In Italy, a woman becomes involved in a series of unauthorized exorcisms during her mission to discover what happened to her mother, who allegedly murdered three people during her own exorcism.
“The Devil Inside” debuts as one of the first horror films to arise from the 2012 New Year. With typical theatre attendance a bit low, many have been eagerly anticipating its arrival. It’s marketing efforts have been strong and reported impressions have been positive. Though with any film that involves the devil and camcorders you still have to take on things with a grain of salt. If anything is a staple of 21st century filmmaking, it’s that cinema verite style films are all the rage. It doesn’t hurt that they are budget -ready productions for filmmakers with vision either.
I was already receiving mixed signals on others reaction to this new arrival. In fact, it ranged from creepy to downright…a waste of time. Though my film needs are not always in line with the common reaction, so I went into it open minded.
Before we get into the story, I wanted to say that I will try and review this in my honest opinion without giving away spoilers or main plot surprises. I will also say that its biggest flaw of which many will simply dismiss the film by is, an ending without resolution. In fact, to take it a step further, it’s downright abrupt. Though there will be no giveaways on that. Just that it compares to films like “Blair Witch Project” and “The Last Exorcism” which “also” had abrupt endings. In that effect, its not that unusual to end a film on a unresolved note.
In its defense, “The Devil Inside” might just be one of the most powerful exorcism movies, I’ve ever seenÂ (yep really). “The Exorcist” was also powerful but still theatrical with its makeup, head turning special FX and film embellishments. “The Devil Inside” does not go that route but does make you a believer that this how a true exorcisms “might” roll out. The production and general feel of the film reminded me of the movie [REC]. Not so much in subject matter, but in tonality and POV perspectives.
In our introduction, Maria Rossi (Suzan Crowley) murders 3 people who tried to perform an exorcism on her. The media-reported event was highly sensationalized occurring during her daughter’s early years (age 3 I believe?). Several years have gone by with Isabella Rossi (Fernanda Andrade) never truly knowing the full story behind her mother’s ordeal. As part of her own resolution, she decides that she will investigate the incident, visit her mother who resides at a hospital in Rome, and document the whole deal. She is accompanied with a counterpart camera man who will do the brunt of the filming.
In the interim, Isabella visits a local school of exorcism. It is brief but soundly lays the foundation of the whole film. In lecture we are told about “transferrance posessions” and “multi demonic possession” situations. Both of these innocently-laced factual reveals are important to the plot of the film. Meaning….you’ll wnat to remember that word “transferrance”
We get handed pretty early a political view on the Vatican church. As told by some of the practicing students, the Vatican is not in the business of healing and has therefore denied many of the claims on possession. The has lead to an almost underground movement within the students who believe that some of the possessions are in actuality genuine. They have created a system based on readings and trademark signs that solidify the notion of a real possession over a faked one.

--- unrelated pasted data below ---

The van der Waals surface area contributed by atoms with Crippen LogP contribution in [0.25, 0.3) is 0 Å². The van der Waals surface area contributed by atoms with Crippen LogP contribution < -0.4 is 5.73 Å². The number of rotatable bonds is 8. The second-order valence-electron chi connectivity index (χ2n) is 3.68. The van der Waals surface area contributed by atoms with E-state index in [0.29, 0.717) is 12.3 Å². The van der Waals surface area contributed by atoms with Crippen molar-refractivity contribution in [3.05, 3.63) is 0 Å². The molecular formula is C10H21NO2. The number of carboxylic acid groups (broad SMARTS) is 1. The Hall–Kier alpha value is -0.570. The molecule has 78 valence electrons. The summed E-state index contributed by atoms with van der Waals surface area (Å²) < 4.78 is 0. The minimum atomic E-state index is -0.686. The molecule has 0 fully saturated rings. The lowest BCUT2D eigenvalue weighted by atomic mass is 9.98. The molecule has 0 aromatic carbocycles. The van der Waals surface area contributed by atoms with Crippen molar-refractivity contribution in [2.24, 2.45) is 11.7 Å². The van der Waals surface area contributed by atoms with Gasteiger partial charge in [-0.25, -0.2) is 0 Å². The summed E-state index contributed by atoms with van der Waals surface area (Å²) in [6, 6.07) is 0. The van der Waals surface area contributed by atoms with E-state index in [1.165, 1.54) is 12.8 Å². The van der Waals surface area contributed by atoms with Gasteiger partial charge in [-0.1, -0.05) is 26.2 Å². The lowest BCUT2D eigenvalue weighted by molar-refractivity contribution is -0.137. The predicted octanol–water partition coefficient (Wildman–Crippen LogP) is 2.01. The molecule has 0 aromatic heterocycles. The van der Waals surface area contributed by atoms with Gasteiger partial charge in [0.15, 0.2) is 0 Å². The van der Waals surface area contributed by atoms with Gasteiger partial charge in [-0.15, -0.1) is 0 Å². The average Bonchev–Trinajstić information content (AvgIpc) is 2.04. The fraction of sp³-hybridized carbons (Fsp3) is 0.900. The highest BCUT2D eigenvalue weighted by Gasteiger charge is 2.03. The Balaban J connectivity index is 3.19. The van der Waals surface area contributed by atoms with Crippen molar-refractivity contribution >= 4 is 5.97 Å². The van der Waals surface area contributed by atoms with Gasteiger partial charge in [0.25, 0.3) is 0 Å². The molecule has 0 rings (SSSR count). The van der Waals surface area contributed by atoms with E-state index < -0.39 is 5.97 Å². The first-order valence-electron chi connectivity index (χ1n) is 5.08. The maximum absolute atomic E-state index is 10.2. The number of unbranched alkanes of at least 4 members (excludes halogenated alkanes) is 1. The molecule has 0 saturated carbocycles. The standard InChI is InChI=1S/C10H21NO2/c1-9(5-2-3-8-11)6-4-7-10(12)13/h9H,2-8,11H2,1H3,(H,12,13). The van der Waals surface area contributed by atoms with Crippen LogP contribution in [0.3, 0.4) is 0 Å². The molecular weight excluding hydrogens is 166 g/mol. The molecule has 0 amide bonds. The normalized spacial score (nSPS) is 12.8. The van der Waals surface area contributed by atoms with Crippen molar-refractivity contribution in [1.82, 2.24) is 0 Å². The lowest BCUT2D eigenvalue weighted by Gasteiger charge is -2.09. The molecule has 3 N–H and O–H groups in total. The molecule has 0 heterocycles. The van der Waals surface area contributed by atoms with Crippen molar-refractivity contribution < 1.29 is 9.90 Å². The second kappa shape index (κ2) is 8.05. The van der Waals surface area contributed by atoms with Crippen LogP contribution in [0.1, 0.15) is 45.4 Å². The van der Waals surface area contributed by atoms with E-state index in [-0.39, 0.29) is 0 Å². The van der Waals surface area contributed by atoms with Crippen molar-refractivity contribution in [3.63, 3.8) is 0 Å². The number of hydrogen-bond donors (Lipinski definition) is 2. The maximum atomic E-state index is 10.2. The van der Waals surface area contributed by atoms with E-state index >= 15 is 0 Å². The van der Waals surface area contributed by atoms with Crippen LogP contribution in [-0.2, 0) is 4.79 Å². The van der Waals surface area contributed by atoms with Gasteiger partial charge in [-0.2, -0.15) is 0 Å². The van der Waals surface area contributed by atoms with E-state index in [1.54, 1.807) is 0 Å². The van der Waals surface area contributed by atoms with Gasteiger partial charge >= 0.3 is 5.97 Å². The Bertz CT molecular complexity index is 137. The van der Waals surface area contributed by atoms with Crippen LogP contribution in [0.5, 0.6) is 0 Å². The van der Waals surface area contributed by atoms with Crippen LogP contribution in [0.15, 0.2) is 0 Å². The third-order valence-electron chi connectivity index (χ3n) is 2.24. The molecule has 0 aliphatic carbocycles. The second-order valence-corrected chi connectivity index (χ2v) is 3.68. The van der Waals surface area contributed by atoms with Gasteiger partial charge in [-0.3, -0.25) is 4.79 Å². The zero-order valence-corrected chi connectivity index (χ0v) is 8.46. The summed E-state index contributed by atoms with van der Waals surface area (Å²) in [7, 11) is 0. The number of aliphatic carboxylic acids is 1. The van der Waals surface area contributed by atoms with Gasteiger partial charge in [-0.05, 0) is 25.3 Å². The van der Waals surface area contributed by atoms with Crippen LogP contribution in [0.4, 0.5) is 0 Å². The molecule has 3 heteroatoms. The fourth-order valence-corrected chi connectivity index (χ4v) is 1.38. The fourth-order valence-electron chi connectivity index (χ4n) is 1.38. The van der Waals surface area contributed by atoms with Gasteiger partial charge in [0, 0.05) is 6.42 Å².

Isabella, quickly takes to the movement and accompanies them on a real exorcism. It is in this instance that we get a most harrowing experience. All the while, Isabella pays visit to her mother who is determined to be deeply disturbed. Suspicions are high on her mother’s possession which eventually leads to a very powerful performance by actress Suzan Crowley.
In the 3rd act many of the lectures implications begin to play out with the group and everyone they come in contact with. From a narrative perspective, “The Devil Inside” tends to leave several holes open that never get answered. This could be a segue into a much needed sequel or just the personal style of director William Brent Bell who felt best to leave things open-ended.
I will comment on one flaw of which is not a spoiler since it’s been a much publicized clip to the film. A young priest who is suspected on being a victim ofÂ transferrance possession almost drowns an infant in a family baptism. The flaw here is that one who is possessed would have issues with being in a church, wearing a cross, wearing priest clothing AND putting their bare hand into holy water. I took this more as an impact moment than a factual inclusion.
The group becomes heavily involved and a motive is underway. In retrospect, my takeaway on all this is that the “devil” is simply not some wimp meant to be toyed with.Â I believe the director wanted to convey this message and demonstrate the intentions and power of evil. Often in these films, the usual standard is one of more priests reciting a few lines, tossing some holy water and calling it a day. I didn’t feel that “The Devil Inside” would be content with typical resolutions. I got that it was more focused on sparking a flame and lettingÂ the sh*t hit the fan. If there is confusion on how things rolled out, that would be my first perspective. When the demon was asked what his name was……it responded with “you already know”. Such an answer would translate into “obviously the devil”.
There is no denying that “The Devil Inside” provides some powerful moments. I didn’t walk away feeling there was much in the chills and scare department, though I did feel that the incidents were well done and effective in their message. In the end, a movie that gets talked about alot is usually a slam dunk for the powers behind it. Whether you feel rewarded or cheated is up for discussion.
The Devil Inside (2012)